The Diplomatic Session of the Hague Conference on Private International Law will meet beginning tomorrow, and the delegates are expected to adopt the Convention on the recognition and enforcement of foreign judgments in civil or commercial matters—the long-awaited Judgments Convention. The prospects for American ratification of the new Convention are uncertain. I think we all should do what we can to promote the Convention. Here’s why.

    Let’s say you are like me and you think that the only criterion your country should use in deciding whether to enter into a treaty is, “is this treaty in our national interest?” You are not interested in treaties that make sense only because they benefit others or only because they benefit the world generally or the international system generally. You might wonder whether the Judgments Convention is in the interest of the United States, and you might be worried that the treaty benefits foreign countries at our expense. Now foreigners will be able to get US courts to recognize and enforce foreign judgments obtained against Americans, or American businesses. Au contraire! Here is the key point: the states of the United States are already very liberal in recognizing and enforcing foreign judgments—much more liberal than are many foreign jurisdictions when asked to recognize or enforce American judgments. The main reason the Convention is in our national interest is that it will improve the ability of American judgment creditors to enforce their US judgments abroad, while not dramatically changing the ability of foreign judgment creditors to enforce their foreign judgments here. In other words, we are already doing what the Convention would require.

    We can put a little meat on the bone by comparing the grounds for non-recognition in the Convention with the grounds in the most modern US recognition statute, the Uniform Foreign Court Money Judgment Recognition Act.

    Ground for non-recognition Convention UFCMJRA
    Lack of Notice. The summons and complaint “was not notified to the defendant in sufficient time and in such a way as to enable him to arrange for his defence, unless the defendant entered an appearance and presented his case without contesting notification in the court of origin, provided that the law of the State of origin permitted notification to be contested,” or they were “notified to the defendant in the requested State in a manner that is incompatible with fundamental principles of the requested State concerning service of documents.” Non-recognition is discretionary. (Art. 7(1)(a)). “The defendant in the proceeding in the foreign court did not receive notice of the proceeding in sufficient time to enable the defendant to defend.” Non-recognition is discretionary. (§ 4(b)(1)).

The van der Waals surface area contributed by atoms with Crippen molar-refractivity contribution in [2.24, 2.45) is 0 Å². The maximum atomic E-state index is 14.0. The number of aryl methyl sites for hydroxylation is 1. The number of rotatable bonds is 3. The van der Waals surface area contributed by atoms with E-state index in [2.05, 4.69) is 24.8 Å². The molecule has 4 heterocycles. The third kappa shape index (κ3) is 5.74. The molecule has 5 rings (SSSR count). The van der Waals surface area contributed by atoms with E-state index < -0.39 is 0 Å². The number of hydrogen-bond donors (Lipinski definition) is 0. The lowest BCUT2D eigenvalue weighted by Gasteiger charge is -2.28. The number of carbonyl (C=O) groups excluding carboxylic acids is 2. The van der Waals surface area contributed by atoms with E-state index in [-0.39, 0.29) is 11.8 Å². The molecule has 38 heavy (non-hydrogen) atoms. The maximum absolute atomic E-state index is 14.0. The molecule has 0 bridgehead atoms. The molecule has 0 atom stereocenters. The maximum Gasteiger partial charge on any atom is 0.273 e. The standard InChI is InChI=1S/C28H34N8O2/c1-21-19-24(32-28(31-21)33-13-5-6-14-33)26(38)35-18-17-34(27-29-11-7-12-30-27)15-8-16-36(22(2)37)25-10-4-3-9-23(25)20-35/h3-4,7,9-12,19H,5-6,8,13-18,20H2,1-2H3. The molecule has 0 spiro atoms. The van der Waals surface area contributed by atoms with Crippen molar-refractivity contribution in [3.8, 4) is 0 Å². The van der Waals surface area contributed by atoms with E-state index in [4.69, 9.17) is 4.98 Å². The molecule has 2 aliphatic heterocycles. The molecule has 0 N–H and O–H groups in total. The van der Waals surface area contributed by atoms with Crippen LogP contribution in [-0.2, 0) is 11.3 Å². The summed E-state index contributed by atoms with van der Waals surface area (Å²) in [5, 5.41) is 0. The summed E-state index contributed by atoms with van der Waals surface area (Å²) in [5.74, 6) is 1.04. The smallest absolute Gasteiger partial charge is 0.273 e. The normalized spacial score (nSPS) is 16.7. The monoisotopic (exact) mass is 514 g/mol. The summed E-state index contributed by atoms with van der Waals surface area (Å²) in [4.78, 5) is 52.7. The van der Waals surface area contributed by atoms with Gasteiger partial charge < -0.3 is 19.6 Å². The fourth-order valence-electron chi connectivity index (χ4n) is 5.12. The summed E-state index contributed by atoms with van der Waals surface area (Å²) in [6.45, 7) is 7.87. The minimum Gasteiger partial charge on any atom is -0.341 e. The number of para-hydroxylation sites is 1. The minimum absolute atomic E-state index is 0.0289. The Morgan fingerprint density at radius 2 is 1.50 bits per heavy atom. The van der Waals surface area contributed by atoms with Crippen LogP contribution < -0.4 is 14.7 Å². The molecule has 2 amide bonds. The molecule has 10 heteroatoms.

Fraud in the proceeding. “The judgment was obtained by fraud.” Non-recognition is discretionary. (Art. 7(1)(b)). “The judgment was obtained by fraud that deprived the losing party of an adequate opportunity to present its case.” (§ 4(c)(2)).
    Public policy. “Recognition or enforcement would be manifestly incompatible with the public policy of the requested State, including situation where the specific proceedings leading to the judgment were incompatible with fundamental principles of procedural fairness of that State and situations involving infringements of security or sovereignty of that State.” Non-recognition is discretionary. (Art. 7(1)(c)). “the judgment or the claim for relief on which the judgment is based is repugnant to the public policy of this state or of the United States.” Non-recognition is discretionary (§ 4(c)(3)).
    Choice of Forum. “The proceedings in the court of origin were contrary to an agreement, or a designation in a rust instrument, under which the dispute in question was to be determined in a court other than the court of origin.” Non-recognition is discretionary. (Art. 7(1)(d)). “The proceeding in the foreign court was contrary to an agreement between the parties under which the dispute in question was to be determined otherwise than by proceedings in that foreign court.” Non-recognition is discretionary. (§ 4(c)(5)).